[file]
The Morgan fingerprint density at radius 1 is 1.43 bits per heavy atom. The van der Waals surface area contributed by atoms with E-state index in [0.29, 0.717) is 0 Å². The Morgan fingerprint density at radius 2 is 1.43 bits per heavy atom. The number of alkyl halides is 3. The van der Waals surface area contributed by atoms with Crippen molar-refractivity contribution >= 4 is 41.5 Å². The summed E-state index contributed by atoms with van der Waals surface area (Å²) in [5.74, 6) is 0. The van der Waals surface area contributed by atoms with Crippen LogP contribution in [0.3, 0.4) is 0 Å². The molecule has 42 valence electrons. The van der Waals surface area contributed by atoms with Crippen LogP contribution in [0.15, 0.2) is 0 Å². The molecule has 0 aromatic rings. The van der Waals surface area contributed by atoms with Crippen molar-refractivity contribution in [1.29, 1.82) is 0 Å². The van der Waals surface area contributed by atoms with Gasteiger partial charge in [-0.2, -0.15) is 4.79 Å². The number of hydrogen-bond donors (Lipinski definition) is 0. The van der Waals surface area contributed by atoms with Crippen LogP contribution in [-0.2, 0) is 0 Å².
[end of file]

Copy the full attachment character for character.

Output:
The Morgan fingerprint density at radius 1 is 1.43 bits per heavy atom. The van der Waals surface area contributed by atoms with E-state index in [0.29, 0.717) is 0 Å². The Morgan fingerprint density at radius 2 is 1.43 bits per heavy atom. The number of alkyl halides is 3. The van der Waals surface area contributed by atoms with Crippen molar-refractivity contribution >= 4 is 41.5 Å². The summed E-state index contributed by atoms with van der Waals surface area (Å²) in [5.74, 6) is 0. The van der Waals surface area contributed by atoms with Crippen LogP contribution in [0.3, 0.4) is 0 Å². The molecule has 42 valence electrons. The van der Waals surface area contributed by atoms with Crippen LogP contribution in [0.15, 0.2) is 0 Å². The molecule has 0 aromatic rings. The van der Waals surface area contributed by atoms with Crippen molar-refractivity contribution in [1.29, 1.82) is 0 Å². The van der Waals surface area contributed by atoms with Gasteiger partial charge in [-0.2, -0.15) is 4.79 Å². The number of hydrogen-bond donors (Lipinski definition) is 0. The van der Waals surface area contributed by atoms with Crippen LogP contribution in [-0.2, 0) is 0 Å².